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8 Ways to Fix Windows File Explorer Performance Issues

File Explorer is an essential part of the Windows operating system, allowing users to browse, manage, and organize their files and folders. However, many Windows 11 users have reported experiencing issues with File Explorer being slow or unresponsive. If you’re facing these problems, don’t worry – there are several effective solutions to help you get File Explorer back on track.

1. Restart File Explorer

One of the simplest and quickest ways to resolve issues with File Explorer is to restart it. Here’s how:

  • Open Task Manager: Press Ctrl + Shift + Esc or right-click the taskbar and select "Task Manager."
  • Find File Explorer: In the Task Manager window, look for "Windows Explorer" under the "Processes" tab.
  • Restart: Right-click on "Windows Explorer" and select "Restart."

This will refresh File Explorer and can often resolve temporary glitches.

2. Clear File Explorer History

File Explorer keeps a history of your recent searches and file accesses. Over time, this can slow down the application. Clearing the history can help:

  • Open File Explorer Options: Press Windows + E to open File Explorer, click on the three dots (ellipsis) in the toolbar, and select "Options."
  • Clear History: In the "General" tab, under "Privacy," click on "Clear" next to "Clear File Explorer history."

3. Disable Quick Access

Quick Access shows your frequently used folders and recently accessed files, but it can slow down File Explorer. You can disable it as follows:

  • Open File Explorer Options: Follow the steps mentioned above to open the File Explorer options.
  • Change Settings: In the "General" tab, set "Open File Explorer to:" from "Quick access" to "This PC."
  • Uncheck Options: Uncheck "Show recently used files in Quick access" and "Show frequently used folders in Quick access."

4. Update Windows

Microsoft regularly releases updates to improve system performance and fix bugs. Ensure your system is up to date:

  • Open Settings: Press Windows + I to open Settings.
  • Update Windows: Go to "Update & Security," then "Windows Update," and click on "Check for updates."

5. Check for System File Corruption

Corrupted system files can cause File Explorer to behave erratically. Use the System File Checker (SFC) tool to scan and repair these files:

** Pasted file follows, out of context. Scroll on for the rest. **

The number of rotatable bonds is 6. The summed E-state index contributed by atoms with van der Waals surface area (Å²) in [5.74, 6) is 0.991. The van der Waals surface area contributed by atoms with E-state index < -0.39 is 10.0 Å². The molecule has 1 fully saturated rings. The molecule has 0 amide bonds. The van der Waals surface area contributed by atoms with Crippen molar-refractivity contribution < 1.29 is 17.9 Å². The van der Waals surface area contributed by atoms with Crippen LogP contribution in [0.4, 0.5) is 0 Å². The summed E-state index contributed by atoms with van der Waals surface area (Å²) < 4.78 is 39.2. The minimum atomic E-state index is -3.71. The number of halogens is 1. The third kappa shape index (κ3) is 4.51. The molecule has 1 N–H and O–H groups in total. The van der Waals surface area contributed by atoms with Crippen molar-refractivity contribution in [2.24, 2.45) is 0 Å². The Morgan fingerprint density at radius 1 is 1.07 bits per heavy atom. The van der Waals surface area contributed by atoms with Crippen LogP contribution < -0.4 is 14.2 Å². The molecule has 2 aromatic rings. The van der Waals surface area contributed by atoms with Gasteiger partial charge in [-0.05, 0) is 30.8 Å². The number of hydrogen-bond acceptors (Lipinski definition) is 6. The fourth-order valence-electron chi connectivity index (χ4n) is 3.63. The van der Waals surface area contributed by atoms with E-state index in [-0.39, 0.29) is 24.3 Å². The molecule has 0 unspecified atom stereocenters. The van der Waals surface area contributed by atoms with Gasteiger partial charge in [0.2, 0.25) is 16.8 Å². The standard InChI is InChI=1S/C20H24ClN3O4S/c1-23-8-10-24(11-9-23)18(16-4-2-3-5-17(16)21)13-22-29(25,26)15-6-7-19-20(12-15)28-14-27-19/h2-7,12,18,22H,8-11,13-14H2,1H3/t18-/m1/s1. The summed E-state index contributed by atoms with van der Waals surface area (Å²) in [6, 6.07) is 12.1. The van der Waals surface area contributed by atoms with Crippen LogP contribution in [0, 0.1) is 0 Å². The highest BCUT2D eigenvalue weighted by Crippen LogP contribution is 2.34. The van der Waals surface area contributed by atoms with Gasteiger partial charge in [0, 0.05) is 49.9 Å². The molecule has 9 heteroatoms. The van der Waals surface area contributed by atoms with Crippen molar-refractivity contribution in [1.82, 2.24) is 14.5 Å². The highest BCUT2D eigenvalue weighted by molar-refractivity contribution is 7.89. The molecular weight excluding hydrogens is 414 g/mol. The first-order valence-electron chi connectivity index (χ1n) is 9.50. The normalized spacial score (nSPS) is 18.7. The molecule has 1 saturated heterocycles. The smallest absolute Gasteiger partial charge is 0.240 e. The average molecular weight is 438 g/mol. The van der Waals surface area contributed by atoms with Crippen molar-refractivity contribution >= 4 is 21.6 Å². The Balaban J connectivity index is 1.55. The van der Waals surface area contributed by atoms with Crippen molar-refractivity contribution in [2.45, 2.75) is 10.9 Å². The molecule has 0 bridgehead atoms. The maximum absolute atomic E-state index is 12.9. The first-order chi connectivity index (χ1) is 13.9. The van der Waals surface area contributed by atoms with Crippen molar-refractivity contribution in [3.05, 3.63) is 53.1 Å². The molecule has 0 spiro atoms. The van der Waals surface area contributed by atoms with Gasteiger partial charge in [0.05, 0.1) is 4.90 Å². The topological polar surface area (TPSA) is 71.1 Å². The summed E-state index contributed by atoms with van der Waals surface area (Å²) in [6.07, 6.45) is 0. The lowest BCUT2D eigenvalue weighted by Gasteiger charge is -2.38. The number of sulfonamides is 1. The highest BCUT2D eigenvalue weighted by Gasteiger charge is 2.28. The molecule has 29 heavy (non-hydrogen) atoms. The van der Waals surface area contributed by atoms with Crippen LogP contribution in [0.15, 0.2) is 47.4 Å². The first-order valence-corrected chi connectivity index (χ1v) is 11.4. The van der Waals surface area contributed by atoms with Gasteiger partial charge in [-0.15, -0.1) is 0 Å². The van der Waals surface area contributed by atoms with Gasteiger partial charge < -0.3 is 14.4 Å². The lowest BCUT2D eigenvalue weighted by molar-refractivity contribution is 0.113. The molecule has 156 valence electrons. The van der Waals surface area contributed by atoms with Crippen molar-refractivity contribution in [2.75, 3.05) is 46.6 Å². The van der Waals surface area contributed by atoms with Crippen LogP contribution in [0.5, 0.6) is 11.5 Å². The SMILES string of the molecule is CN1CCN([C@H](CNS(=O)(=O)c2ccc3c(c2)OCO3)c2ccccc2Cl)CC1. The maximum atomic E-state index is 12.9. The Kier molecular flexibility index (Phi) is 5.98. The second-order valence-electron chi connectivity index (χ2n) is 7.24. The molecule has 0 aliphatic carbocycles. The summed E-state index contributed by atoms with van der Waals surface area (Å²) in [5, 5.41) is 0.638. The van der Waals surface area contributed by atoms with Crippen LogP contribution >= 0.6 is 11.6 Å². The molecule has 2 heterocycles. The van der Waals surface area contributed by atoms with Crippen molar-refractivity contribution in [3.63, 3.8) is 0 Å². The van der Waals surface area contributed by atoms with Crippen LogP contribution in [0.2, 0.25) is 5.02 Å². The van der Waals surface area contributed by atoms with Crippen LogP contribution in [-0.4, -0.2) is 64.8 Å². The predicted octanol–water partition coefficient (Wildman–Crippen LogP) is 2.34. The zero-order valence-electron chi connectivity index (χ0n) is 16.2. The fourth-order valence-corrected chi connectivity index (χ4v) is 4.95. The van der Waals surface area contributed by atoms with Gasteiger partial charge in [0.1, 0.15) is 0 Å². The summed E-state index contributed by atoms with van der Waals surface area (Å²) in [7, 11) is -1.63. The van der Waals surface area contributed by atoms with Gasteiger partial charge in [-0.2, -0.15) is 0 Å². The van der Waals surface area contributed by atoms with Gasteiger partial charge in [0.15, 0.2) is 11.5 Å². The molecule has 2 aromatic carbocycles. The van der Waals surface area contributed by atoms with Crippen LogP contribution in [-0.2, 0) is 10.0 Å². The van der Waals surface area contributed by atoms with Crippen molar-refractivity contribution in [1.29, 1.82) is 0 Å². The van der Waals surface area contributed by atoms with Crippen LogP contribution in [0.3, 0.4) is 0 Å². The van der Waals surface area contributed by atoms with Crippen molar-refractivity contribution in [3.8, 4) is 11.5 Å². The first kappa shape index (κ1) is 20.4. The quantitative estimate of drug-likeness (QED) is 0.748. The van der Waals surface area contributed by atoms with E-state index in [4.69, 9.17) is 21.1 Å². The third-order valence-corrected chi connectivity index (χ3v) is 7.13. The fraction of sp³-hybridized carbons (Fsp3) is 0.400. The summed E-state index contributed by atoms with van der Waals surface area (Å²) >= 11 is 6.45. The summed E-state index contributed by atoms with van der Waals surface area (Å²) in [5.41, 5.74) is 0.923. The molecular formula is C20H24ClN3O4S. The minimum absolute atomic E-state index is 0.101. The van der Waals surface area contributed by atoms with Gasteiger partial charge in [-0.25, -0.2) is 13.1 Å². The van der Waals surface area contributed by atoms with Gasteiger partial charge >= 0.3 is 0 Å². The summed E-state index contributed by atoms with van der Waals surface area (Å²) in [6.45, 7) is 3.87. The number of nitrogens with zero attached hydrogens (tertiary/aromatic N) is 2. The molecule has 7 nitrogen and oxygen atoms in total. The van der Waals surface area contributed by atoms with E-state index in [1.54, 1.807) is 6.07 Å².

• Open Command Prompt: Press Windows + S, type "cmd," right-click "Command Prompt," and select "Run as administrator."
  • Run SFC: In the Command Prompt window, type sfc /scannow and press Enter.

This process may take some time, and it will attempt to repair any corrupted files it finds.

6. Adjust Folder Optimization

File Explorer optimizes folders for specific types of files, but incorrect optimization can cause slowdowns. Adjusting folder optimization can help:

  • Right-Click the Folder: Right-click the folder you’re having trouble with and select "Properties."
  • Adjust Optimization: Go to the "Customize" tab, and under "Optimize this folder for," select the appropriate type (e.g., General items, Documents, Pictures, etc.).
  • Apply to Subfolders: Check "Also apply this template to all subfolders" and click "OK."

7. Disable Unnecessary Startup Programs

Too many programs running at startup can slow down your entire system, including File Explorer. Manage your startup programs:

  • Open Task Manager: Press Ctrl + Shift + Esc to open Task Manager.
  • Manage Startup Programs: Go to the "Startup" tab, right-click on unnecessary programs, and select "Disable."

8. Check for Malware

Malware can cause various performance issues, including slowing down File Explorer. Use Windows Security or any reputable third-party antivirus software to scan for malware:

  • Open Windows Security: Press Windows + I to open Settings, go to "Update & Security," then "Windows Security," and select "Virus & threat protection."
  • Run a Full Scan: Click on "Scan options" and select "Full scan" to check your system thoroughly.

By following these steps, you can significantly improve the performance of File Explorer in Windows 11. Whether it’s a simple restart, clearing history, updating your system, or scanning for malware, these solutions address the most common causes of slow or unresponsive File Explorer behavior. Keep your system maintained and regularly check for updates to ensure optimal performance. If issues persist, consider seeking professional technical support for more advanced troubleshooting.

About this post

Posted: 2024-06-02
By: dwirch
Viewed: 69 times




Windows 10

Windows 11


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